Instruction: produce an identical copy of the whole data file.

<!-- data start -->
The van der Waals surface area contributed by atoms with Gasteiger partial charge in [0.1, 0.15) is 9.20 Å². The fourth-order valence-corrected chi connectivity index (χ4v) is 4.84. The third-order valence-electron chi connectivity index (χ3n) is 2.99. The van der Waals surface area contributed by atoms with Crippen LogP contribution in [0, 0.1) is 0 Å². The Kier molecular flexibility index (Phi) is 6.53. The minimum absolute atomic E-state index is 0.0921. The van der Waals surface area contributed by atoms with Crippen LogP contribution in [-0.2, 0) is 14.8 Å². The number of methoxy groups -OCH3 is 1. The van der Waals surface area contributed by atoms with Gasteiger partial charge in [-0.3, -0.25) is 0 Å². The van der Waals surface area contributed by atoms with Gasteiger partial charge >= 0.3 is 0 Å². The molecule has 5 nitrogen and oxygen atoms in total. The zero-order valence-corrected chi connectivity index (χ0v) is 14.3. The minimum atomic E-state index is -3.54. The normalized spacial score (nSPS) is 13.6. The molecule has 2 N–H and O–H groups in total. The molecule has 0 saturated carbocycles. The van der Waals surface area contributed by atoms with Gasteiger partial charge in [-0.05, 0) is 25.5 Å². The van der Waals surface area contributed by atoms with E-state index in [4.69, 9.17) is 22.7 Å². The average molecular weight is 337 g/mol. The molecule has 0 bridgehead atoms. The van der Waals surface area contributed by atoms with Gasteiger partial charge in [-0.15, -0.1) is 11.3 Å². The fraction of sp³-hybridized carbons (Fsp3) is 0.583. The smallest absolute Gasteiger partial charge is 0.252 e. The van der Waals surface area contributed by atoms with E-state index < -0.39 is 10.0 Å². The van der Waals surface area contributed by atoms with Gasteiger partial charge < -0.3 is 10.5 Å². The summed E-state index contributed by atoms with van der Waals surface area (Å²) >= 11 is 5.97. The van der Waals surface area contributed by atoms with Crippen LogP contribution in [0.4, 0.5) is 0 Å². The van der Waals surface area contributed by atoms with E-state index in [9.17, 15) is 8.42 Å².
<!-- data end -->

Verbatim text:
The van der Waals surface area contributed by atoms with Gasteiger partial charge in [0.1, 0.15) is 9.20 Å². The fourth-order valence-corrected chi connectivity index (χ4v) is 4.84. The third-order valence-electron chi connectivity index (χ3n) is 2.99. The van der Waals surface area contributed by atoms with Crippen LogP contribution in [0, 0.1) is 0 Å². The Kier molecular flexibility index (Phi) is 6.53. The minimum absolute atomic E-state index is 0.0921. The van der Waals surface area contributed by atoms with Crippen LogP contribution in [-0.2, 0) is 14.8 Å². The number of methoxy groups -OCH3 is 1. The van der Waals surface area contributed by atoms with Gasteiger partial charge in [-0.3, -0.25) is 0 Å². The van der Waals surface area contributed by atoms with Gasteiger partial charge >= 0.3 is 0 Å². The molecule has 5 nitrogen and oxygen atoms in total. The zero-order valence-corrected chi connectivity index (χ0v) is 14.3. The minimum atomic E-state index is -3.54. The normalized spacial score (nSPS) is 13.6. The molecule has 2 N–H and O–H groups in total. The molecule has 0 saturated carbocycles. The van der Waals surface area contributed by atoms with Gasteiger partial charge in [-0.05, 0) is 25.5 Å². The van der Waals surface area contributed by atoms with E-state index in [4.69, 9.17) is 22.7 Å². The average molecular weight is 337 g/mol. The molecule has 0 bridgehead atoms. The van der Waals surface area contributed by atoms with Gasteiger partial charge in [-0.15, -0.1) is 11.3 Å². The fraction of sp³-hybridized carbons (Fsp3) is 0.583. The smallest absolute Gasteiger partial charge is 0.252 e. The van der Waals surface area contributed by atoms with E-state index < -0.39 is 10.0 Å². The van der Waals surface area contributed by atoms with Gasteiger partial charge < -0.3 is 10.5 Å². The summed E-state index contributed by atoms with van der Waals surface area (Å²) >= 11 is 5.97. The van der Waals surface area contributed by atoms with Crippen LogP contribution in [0.4, 0.5) is 0 Å². The van der Waals surface area contributed by atoms with E-state index in [9.17, 15) is 8.42 Å².